CMOS technology has made visible imaging compact, low-power and affordable. Just about every smartphone now harbors a digital camera that’s capable of professional photography.
But, the needs of the market are changing. Applications such as augmented reality and face recognition, autonomous driving and food scanning require a shift from imaging to sensing – from taking a picture to acquiring information.
The challenge is to bring these new imaging applications within reach of the consumer technology market, by lowering their cost without compromising their resolution. This is the goal of imec’s Pixel Technology Explore research activities, which break new ground in NIR/SWIR sensing and 3D imaging.
Imec intends to develop technologies for companies with a roadmap in innovative image sensors, cameras and smart imaging applications.
Near-infrared (NIR) and short-wave infrared (SWIR) sensing
The sensitivity range of silicon-based sensors is fundamentally limited to below 1100 nm. That’s why infrared imaging has been dominated by III-V detectors that are flip-chip-bonded to silicon readout circuits. This both drives up the costs and limits the pixel pitch and resolution.
The Pixel Technology Explore activity is looking at two methods for cost-effective uncooled IR detection:
- thin film on silicon – Materials such as organic and colloidal quantum dots offer low-cost synthesis, compatibility with a variety of substrates and processing feasibility on a large area. This article gives you an in-depth view.
- hybrid infrared imagers – Both III-V hetero-epitaxy on silicon and III-V material transfer on silicon are compatible with processing in a silicon wafer fab and reduce the manufacturing costs of IR sensors.
Imec’s thin-film SWIR image sensors can be integrated in camera modules with standard or SWIR lenses.
Silicon-based pixels for 3D sensing
Making use of the third dimension is another way of extending picture content beyond visible photography. For 3D sensing, imec is exploring these research avenues:
- IR laser dot projection – This is addressed by the research topics above that look into uncooled IR detection.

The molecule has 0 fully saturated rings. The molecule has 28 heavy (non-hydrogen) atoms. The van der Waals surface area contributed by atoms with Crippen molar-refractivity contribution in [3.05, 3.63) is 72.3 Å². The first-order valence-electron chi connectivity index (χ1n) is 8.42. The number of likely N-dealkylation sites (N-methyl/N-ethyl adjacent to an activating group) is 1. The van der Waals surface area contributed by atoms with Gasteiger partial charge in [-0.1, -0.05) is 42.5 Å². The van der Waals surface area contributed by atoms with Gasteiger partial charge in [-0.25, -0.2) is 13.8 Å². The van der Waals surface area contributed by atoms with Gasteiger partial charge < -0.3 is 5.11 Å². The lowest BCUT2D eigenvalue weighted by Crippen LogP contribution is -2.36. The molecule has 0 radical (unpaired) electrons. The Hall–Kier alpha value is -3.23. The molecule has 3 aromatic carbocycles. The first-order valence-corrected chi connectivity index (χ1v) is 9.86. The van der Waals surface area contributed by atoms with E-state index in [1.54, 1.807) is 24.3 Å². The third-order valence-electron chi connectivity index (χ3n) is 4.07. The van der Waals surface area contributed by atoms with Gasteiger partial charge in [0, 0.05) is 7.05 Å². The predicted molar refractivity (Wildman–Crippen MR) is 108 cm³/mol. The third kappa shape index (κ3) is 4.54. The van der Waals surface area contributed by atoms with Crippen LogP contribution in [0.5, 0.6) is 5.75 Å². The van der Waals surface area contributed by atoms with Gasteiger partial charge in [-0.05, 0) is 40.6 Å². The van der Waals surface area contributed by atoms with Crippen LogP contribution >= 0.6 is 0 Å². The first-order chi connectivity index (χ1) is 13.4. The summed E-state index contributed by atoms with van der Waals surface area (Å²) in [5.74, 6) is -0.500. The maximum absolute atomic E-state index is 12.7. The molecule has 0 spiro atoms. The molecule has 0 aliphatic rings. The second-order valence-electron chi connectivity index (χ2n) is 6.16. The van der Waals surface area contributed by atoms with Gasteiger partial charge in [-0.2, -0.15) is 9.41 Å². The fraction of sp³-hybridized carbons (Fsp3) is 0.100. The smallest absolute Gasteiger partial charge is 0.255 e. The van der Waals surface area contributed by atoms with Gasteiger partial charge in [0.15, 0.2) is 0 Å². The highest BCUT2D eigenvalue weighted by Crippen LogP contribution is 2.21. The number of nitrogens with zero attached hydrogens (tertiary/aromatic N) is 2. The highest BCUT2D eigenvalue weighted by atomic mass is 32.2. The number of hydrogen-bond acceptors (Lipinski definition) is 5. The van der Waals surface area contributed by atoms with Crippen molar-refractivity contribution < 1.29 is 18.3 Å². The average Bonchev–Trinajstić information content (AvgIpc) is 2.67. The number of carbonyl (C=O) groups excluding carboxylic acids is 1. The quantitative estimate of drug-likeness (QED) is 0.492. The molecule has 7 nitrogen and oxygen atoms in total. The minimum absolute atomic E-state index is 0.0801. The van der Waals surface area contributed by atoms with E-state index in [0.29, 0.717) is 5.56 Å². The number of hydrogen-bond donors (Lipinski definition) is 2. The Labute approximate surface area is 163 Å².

- Continuous Wave (indirect) Time-of-Flight (CW-ToF) – This also relies on an NIR laser pulse but measures the reflected light phase difference within each pixel to get access to distance.
- Direct Time-of-Flight (D-ToF) – This combines an NIR laser pulse with high speed Single Photon Avalanche Diodes (SPAD) that measure the time for a photon to travel between the laser source and the imager.
Want to become our partner in developing new imaging technologies?
As our partner in the Pixel Technology Explore activity, you’re provided with:
- TCAD/optical simulations and pixel architectures
- device demonstrators with analog readout
- process integration at die and wafer level (200/300 mm)
- PCM testing and pixel characterization (PTC, QE, MTF, ...)
- material characterization (TEM, SEM, AFM, ...)
We can also assist you with the development of prototypes. Here, you can take advantage of imec’s unique combination of expertise regarding imaging R&D – from material research all the way up to camera integration.
- Article: Building low-cost infrared sensors with sub-micron films (registration required)
- Article: Make smartphones and autonomous vehicles see the impossible
- Blogpost: Imec PbS QD photodiodes for CMOS integration
- Blogpost: Imec Quantum Dot Sensor
Publications and conferences on infrared sensors and 3D imaging
- E. Georgitzikis et al. “Integration of PbS quantum dot photodiodes on silicon for NIR imaging”, IEEE Sensors Journal 2019
- P.E. Malinowski et al. “NIR/SWIR monolithic image sensors enabled by thin-film photodiode stacks”, SPIE Optics+Photonics 2019, San Diego, US (11th-15th Aug 2019)
- Y. Li et al. “Beyond BEOL Interconnect Wafer Level Monolithic Near-Infrared/Infrared Thin Film Photo Diode Image Sensor Integration”, IEEE IITC/MAM 2019, Brussels, BE (3rd-6th Jun 2019)
- E. Georgitzikis et al. “Optimization of Charge Carrier Extraction in Colloidal Quantum Dots Short‐Wave Infrared Photodiodes through Optical Engineering”, Advanced Functional Materials, Vol. 28 (42), (2018)
- F. Verstraeten et al. “Near-infrared organic photodetectors based on bay-annulated indigo showing broadband absorption and high detectivities up to 1.1 μm”, Journal of Materials Chemistry C, (2018)
- P.E. Malinowski et al. “Thin-Film Quantum Dot Photodiode for Monolithic Infrared Image Sensors”, MDPI Sensors 17(12), 2867, (2017)
- P.E. Malinowski et al. “Organic photodetectors with active layer patterned by lithography”, 2015 IEEE SENSORS, (2015)
- E. Georgitzikis et al. “Organic- and QD-based image sensors integrated on 0.13 μm CMOS ROIC for high resolution, multispectral infrared imaging”, IISW 2019, (2019)
- E. Georgitzikis et al. “NIR Sensors Based on Photolithographically Patterned PbS QD Photodiodes for CMOS Integration”, IEEE Sensors, (2018)
- P.E. Malinowski et al. “Monolithic Near Infrared Image Sensors Enabled by Quantum Dot Photodetector”, IISW, (2017)
- E. Georgitzikis et al. “Determining charge carrier extraction in lead sulfide quantum dot near infrared photodetectors”, SPIE Nanoscience + Engineering, (2017)
- P. E. Malinowski et al. “Organic photodetectors with active layer patterned by lithography”, IEEE Sensors, (2015)
- P. E. Malinowski et al. “Photolithographic patterning of organic photodetectors with a non-fluorinated photoresist system”, Organic Electronics 15 (10), (2014)